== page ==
Thanksgiving! It’s the one day of the year when wine is most likely to appear on American dinner tables. Selecting which wines will best complement your menu and appeal to your guests with individual taste preferences is always a bit challenging.
Paradoxically, there is no meal you’ll serve all year where it’s more difficult to pick a wine that won’t work. And no meal that is more difficult to match with a “perfect” wine.
Turkey is one of the most versatile of meats when it comes to wine. The white meat is light enough to handle white wines, yet flavorful enough to handle lighter more delicate reds. The dark meat can stand up to bold reds. The devil, as they say, is in the details. In this case, it’s the side dishes, the stuffing, the gravy and all the trimmings that make Thanksgiving family traditions unique and complicate wine pairings.
So rather than just recommend a few specific wines, we’ve compiled several strategies to follow in planning your holiday wine pairings. Check out the T-U-R-K-E-Y strategies below. One or the other may fit your situation, budget and guests’ taste preferences. As always, you’ll know if it’s a successful pairing when the wine makes the food taste better and the food makes the wine taste better.
Champagne or sparkling wine pairs remarkably well with Thanksgiving dishes from turkey to cranberry sauce to stuffing, so they can be enjoyed throughout the meal. Brut is the driest of sparkling wine classifications with no perceptible sweetness. Rosé-style sparkling wines are slightly sweeter and also good choices. Our top sparkling wine pick for Thanksgiving would be a dry sparkling Shiraz, an enticing chameleon wine that will morph with your menu to produce a spectacular pairing.
If you’re planning for a party of six to eight guests, you can open a different bottle of wine for each course. You can choose special bottles that are unique. It’s customary to begin with an aperatif or a celebratory glass of sparkling wine. Prosecco is a good budget choice as is White Port. Generally speaking, the progression of wines throughout the meal will be from white to red, from lighter-bodied to full-bodied, from dry to sweet (i.e. dessert wines).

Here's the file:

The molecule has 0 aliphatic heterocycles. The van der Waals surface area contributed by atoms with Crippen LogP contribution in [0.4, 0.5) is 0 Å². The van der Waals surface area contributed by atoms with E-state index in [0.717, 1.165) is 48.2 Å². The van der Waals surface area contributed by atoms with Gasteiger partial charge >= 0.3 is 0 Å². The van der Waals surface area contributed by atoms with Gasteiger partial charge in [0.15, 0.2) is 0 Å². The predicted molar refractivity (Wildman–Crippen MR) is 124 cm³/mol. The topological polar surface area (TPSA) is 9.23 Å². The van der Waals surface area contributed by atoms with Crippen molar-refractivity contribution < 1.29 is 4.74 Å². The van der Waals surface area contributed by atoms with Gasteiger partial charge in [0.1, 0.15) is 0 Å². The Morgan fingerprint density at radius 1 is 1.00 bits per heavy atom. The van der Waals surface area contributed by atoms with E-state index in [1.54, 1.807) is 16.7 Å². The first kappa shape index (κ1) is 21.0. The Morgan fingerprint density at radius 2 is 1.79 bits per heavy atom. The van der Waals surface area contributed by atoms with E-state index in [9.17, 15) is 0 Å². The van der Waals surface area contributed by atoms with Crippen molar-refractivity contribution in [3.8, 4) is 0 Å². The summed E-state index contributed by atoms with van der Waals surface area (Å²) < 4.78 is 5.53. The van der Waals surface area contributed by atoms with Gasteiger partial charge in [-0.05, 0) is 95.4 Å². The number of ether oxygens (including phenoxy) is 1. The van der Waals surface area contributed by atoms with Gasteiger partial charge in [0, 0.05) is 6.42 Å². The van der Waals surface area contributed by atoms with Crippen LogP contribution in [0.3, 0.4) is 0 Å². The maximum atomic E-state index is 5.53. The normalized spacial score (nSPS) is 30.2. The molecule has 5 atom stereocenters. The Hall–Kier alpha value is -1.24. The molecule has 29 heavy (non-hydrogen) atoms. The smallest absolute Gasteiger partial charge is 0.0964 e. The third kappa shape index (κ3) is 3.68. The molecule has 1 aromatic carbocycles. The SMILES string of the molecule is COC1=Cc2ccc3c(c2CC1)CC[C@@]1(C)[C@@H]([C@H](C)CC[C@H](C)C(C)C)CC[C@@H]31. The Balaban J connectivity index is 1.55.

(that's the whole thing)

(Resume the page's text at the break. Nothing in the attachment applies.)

Think about balancing the flavors in each course with the flavors in the wine. There are no real rules but you want to be sure the wine and the dish don’t fight each other with one overpowering the other. And, of course, you’ll want to consider your guests’ palettes. Here are a few basic pairing ideas:
A simpler strategy for Thanksgiving wine is to select a good white and a good red, offering your guests their choice. For reds, look for soft tannins that will yield to and blend with your dishes, like Pinot Noir, Syrah, a fruity Zinfandel, Merlot, Beaujolais Nouveaux or a Beaujolais Grand Cru (made from the Gamay grape) will work well for most red wine lovers without overpowering lighter turkey flavors. For whites, you want to find a wine with well-balanced acidity. Sauvignon Blanc, Riesling, Gewürztraminer, an unoaked or low-oak Chardonnay, or Viognier are all good choices for those who prefer traditional white wines. Or consider a non-traditional white like Albariño or Grüner Veltliner.
There’s nothing wrong with serving a wine just because you know your guests will love it. It’s true that newcomers to wine and those with sensitive palates will often prefer “sweeter” wines. It’s always okay to simply consider what your guests would most enjoy and stick with that, unless it really clashes with your meal. If you know your guests preferences, then select wines that run in the same style but work with your menu. It’s a good opportunity to introduce your guests to something new but similar to what they’ve always enjoyed.
What pairs with traditional desserts like Pumpkin or Pecan Pie? Make your dessert special with a accompanying glass of sweet Moscato, Port or Sherry (fortified wines like Pedro Ximénez or a Cream Sherry), or a late harvest Riesling. More expensive choices include Sauternes or Hungarian Tokai wines. The essential criterion here is to choose a wine that is as sweet or sweeter than the dessert itself. Otherwise, even a very good wine will come off as bitter or ‘sour’ by comparison.
An old friend and syndicated wine writer, Jerry Mead, wrote a Thanksgiving wine column years back where he described his favorite Thanksgiving wine strategy:
” There was a time when I too (it was a very long time ago) tried to select a wine each year that I thought most likely to work well for everyone, with everything on the table, at a traditional turkey dinner.
Then I got smart. For at least the past 25 years I have been the hero of every family holiday dinner. You too can be a hero if you follow this sage (no play on words intended) advice.
Give every guest at least two wine glasses (even if you have to buy a little additional stemware). Then place on the table at least three different wines, all different in style and color, and let your guests try the different wines with different foods and flavors. Be prepared to declare the first bottle emptied to be the best wine.”
If you’re serving only three wines, we suggest: